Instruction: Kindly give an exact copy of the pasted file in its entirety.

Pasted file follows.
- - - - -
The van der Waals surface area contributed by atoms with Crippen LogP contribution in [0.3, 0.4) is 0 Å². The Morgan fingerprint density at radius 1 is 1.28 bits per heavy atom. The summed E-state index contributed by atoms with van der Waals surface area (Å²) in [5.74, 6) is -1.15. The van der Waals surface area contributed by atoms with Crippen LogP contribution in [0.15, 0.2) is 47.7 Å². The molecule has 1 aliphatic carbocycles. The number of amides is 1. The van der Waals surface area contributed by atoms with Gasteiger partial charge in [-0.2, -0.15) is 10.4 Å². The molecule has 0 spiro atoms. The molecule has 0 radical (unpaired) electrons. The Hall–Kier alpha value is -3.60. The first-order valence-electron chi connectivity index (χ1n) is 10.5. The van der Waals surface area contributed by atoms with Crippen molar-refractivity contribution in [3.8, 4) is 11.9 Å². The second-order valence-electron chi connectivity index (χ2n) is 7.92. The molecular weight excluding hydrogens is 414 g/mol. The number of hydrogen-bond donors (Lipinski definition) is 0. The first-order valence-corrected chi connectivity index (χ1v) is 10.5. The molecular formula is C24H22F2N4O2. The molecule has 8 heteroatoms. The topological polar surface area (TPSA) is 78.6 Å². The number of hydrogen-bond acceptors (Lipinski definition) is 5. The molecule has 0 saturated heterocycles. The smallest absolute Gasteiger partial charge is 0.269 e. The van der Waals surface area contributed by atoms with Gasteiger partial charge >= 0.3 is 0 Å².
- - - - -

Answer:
The van der Waals surface area contributed by atoms with Crippen LogP contribution in [0.3, 0.4) is 0 Å². The Morgan fingerprint density at radius 1 is 1.28 bits per heavy atom. The summed E-state index contributed by atoms with van der Waals surface area (Å²) in [5.74, 6) is -1.15. The van der Waals surface area contributed by atoms with Crippen LogP contribution in [0.15, 0.2) is 47.7 Å². The molecule has 1 aliphatic carbocycles. The number of amides is 1. The van der Waals surface area contributed by atoms with Gasteiger partial charge in [-0.2, -0.15) is 10.4 Å². The molecule has 0 spiro atoms. The molecule has 0 radical (unpaired) electrons. The Hall–Kier alpha value is -3.60. The first-order valence-electron chi connectivity index (χ1n) is 10.5. The van der Waals surface area contributed by atoms with Crippen molar-refractivity contribution in [3.8, 4) is 11.9 Å². The second-order valence-electron chi connectivity index (χ2n) is 7.92. The molecular weight excluding hydrogens is 414 g/mol. The number of hydrogen-bond donors (Lipinski definition) is 0. The first-order valence-corrected chi connectivity index (χ1v) is 10.5. The molecular formula is C24H22F2N4O2. The molecule has 8 heteroatoms. The topological polar surface area (TPSA) is 78.6 Å². The number of hydrogen-bond acceptors (Lipinski definition) is 5. The molecule has 0 saturated heterocycles. The smallest absolute Gasteiger partial charge is 0.269 e. The van der Waals surface area contributed by atoms with Gasteiger partial charge >= 0.3 is 0 Å².